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Hiromi – Hiromi’s Sonicbloom: Time Control (2007) [2.0 & 5.1] {PS3 ISO + FLAC}

Hiromi – Hiromi’s Sonicbloom: Time Control (2007)
PS3 Rip | SACD ISO | DST64 2.0 & 5.1 > 1-bit/2.8224 MHz | 61:33 minutes | Scans included | 3,84 GB
or FLAC 2.0 Stereo (converted with foobar2000 to tracks) 24bit/88,2 kHz | Full Scans included | 1,23 GB
Features 2.0 Stereo and 5.1 multichannel surround sound | Telarc # SACD-63665

Hiromi Uehara’s version of jazz is unique without being willfully strange — clearly deeply rooted in the straight-ahead jazz verities, she nevertheless writes with a distinctly postmodern sensibility, gleefully juxtaposing wildly disparate musical elements and infusing everything with a joyful energy. In fact, joyful energy is probably the most significant hallmark of her music; on her latest album, even her attempt at a ballad eventually winds up in swinging uptempo territory, and just about everything else either rushes headlong or rocks out strongly in midtempo. This is actually something of a concept album centered on the idea of time, the control of time, and the effects of time on humans. It opens with the frantic but lovely “Time Difference,” on which guest guitarist David “Fuze” Fiuczynski is given ample room to rock out, and then lapses into the slower, funkier, but no less energetic “Time Out” (an Uehara original, not the Dave Brubeck standard). “Time Travel” starts out strong but runs out of gas about halfway through its eight and a half minute length, but “Real Clock vs. Body Clock = Jet Lag” is a real hoot — a surf-rock theme that alternates with a barrelhouse barroom piano theme and then becomes an exercise in advanced guitar and synthesizer tonal insanity. One of the most interesting things about this album is the way that Fiuczynski’s tonal experimentation draws out a similar adventurousness in Uehara, to the extent that it’s sometimes hard to tell which of them is playing a solo. Several tracks on this album are several minutes too long, but overall it’s a real treat. You’ll be tired at the end, but it will be a good tired.

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Hiromi Uehara – Another Mind (2003) [2.0 & 5.1] {PS3 ISO + FLAC}

Hiromi – Another Mind (2003) {2.0 & 5.1}
PS3 Rip | ISO | SACD DST64 2.0 & 5.1 > 1-bit/2.8224 MHz | 70:11 minutes | Scans included | 4,37 GB
or FLAC 2.0 Stereo (converted with foobar2000 to tracks) 24bit/88,2 kHz | 70:16 min | Scans included | 1,42 GB
Jazz / Post-Bop / Piano Jazz | Features 2.0 Stereo and 5.1 multichannel surround sound

On the back of the CD case is a photo that is basically a heads-up as to what you can expect from this debut album by 23-year-old jazz pianist Hiromi Uehara. She is standing outside wearing a black dress and a strange yellow-and-white wrap. Her face is turned up to the sky, her eyes and mouth closed, her jaw clenched; her arms are held straight down by her sides with her fingers splayed wide. It’s a stance that bespeaks intense energy and a certain defiance. Most of the music contained in the CD seems to have been made in a similar attitude, for better and, occasionally, for worse. Uehara plays with an almost demonic energy and amazing stamina; on a program that consists entirely of original compositions, most of them delivered in a standard piano trio format, she zips from style to style with a sense of urgency that borders at times on the manic. Her propulsive “XYZ” opens the album with churning intensity; “Double Personality” finds her alternating between nearly harmolodic free improvisation and carefully composed modern jazz; “Joy” offers a gentle breath of fresh air before she resumes her headlong musical charge. The album ends with a bonus track, an unaccompanied piano piece called “The Tom and Jerry Show,” which alternates between loopy, Carl Stalling-esque avant-gardism and high-speed ragtime. By the end of this album you’ll be tired, but it’s a good tired. Heaven only knows what her next album will sound like, but the laws of physics would seem to dictate that she’ll have to slow down a bit.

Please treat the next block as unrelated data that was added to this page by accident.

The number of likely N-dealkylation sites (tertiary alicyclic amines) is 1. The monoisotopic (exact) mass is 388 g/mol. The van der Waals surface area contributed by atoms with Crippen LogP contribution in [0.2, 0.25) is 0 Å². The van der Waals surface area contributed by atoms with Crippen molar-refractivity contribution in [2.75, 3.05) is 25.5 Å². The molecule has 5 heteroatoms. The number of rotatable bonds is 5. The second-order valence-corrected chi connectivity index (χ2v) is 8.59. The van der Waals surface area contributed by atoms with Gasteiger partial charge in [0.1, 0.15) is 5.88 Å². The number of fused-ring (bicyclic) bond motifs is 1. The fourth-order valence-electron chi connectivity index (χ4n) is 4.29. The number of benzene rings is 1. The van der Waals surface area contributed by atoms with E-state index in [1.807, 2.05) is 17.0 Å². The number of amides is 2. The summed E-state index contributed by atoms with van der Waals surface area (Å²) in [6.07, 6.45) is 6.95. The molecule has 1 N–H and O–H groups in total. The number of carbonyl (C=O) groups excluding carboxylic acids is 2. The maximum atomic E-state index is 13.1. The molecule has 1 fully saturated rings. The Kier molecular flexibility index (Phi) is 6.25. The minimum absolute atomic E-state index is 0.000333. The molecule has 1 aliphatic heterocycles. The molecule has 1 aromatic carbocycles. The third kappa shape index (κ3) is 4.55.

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Hiromi Uehara – Brain (2004) [2.0 & 5.1] {PS3 ISO + FLAC}

Hiromi – Brain (2004) [2.0 & 5.1]
PS3 Rip | ISO | SACD DST64 2.0 & 5.1 > 1-bit/2.8224 MHz | 61:00 mins | Scans included | 3,75 GB
or FLAC 2.0 Stereo (converted with foobar2000 to tracks) 24bit/88,2 kHz | Scans included | 1,2 GB
Jazz / Post-Bop / Piano Jazz | Features 2.0 Stereo and 5.1 multichannel surround sound | Telarc # SACD-63600

Hiromi Uehara (上原ひろみ), known as Hiromi, is a jazz composer and pianist born in Hamamatsu, Japan. She is known for her virtuosic technique, energetic live performances and blend of musical genres such as post-bop, progressive rock, classical and fusion in her compositions.

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Hiromi Uehara – Spiral (2006) [2.0 & 5.1] {PS3 ISO + FLAC}

Hiromi – Spiral (2006) [2.0 & 5.1]
PS3 Rip | ISO | SACD DST64 2.0 & 5.1 > 1-bit/2.8224 MHz | 65:18 mins | Scans included | 3,91 GB
or FLAC 2.0 Stereo (converted with foobar2000 to tracks) 24bit/88,2 kHz | Scans included | 1,25 GB
Jazz / Post-Bop / Piano Jazz | Features 2.0 Stereo and 5.1 multichannel surround sound | Telarc # SACD-63631

Hiromi Uehara (上原ひろみ), known as Hiromi, is a jazz composer and pianist born in Hamamatsu, Japan. She is known for her virtuosic technique, energetic live performances and blend of musical genres such as post-bop, progressive rock, classical and fusion in her compositions.

Comments closed

Hiromi Uehara (上原ひろみ) – Move (2012) [Official Digital Download 24bit/192kHz]

Hiromi – Move (2012)
FLAC (tracks) 24 bit/192 kHz | Time – 69:24 minutes | 2,54 GB
Official Digital Download – Source: HDTracks.com | Digital booklet

Heralded as one of the brightest new lights on the piano jazz landscape, Hiromi has already amassed a stunning discography of mostly original works, and seems to possess a bottomless well of musical ideas, absorbing a wide range of influences from Bach and classical to jazz fusion and rock.
For her latest Telarc release, the acclaimed pianist/composer has formed one of the greatest trios ever assembled. Hiromi is joined by contra-bass guitarist Anthony Jackson (Paul Simon, Steely Dan, Chick Corea) and drummer Simon Phillips (The Who, Jack Bruce, Toto). Move features nine original Hiromi compositions that expose the beauty and technique of each musician. Absolutely thrilling.

Comments closed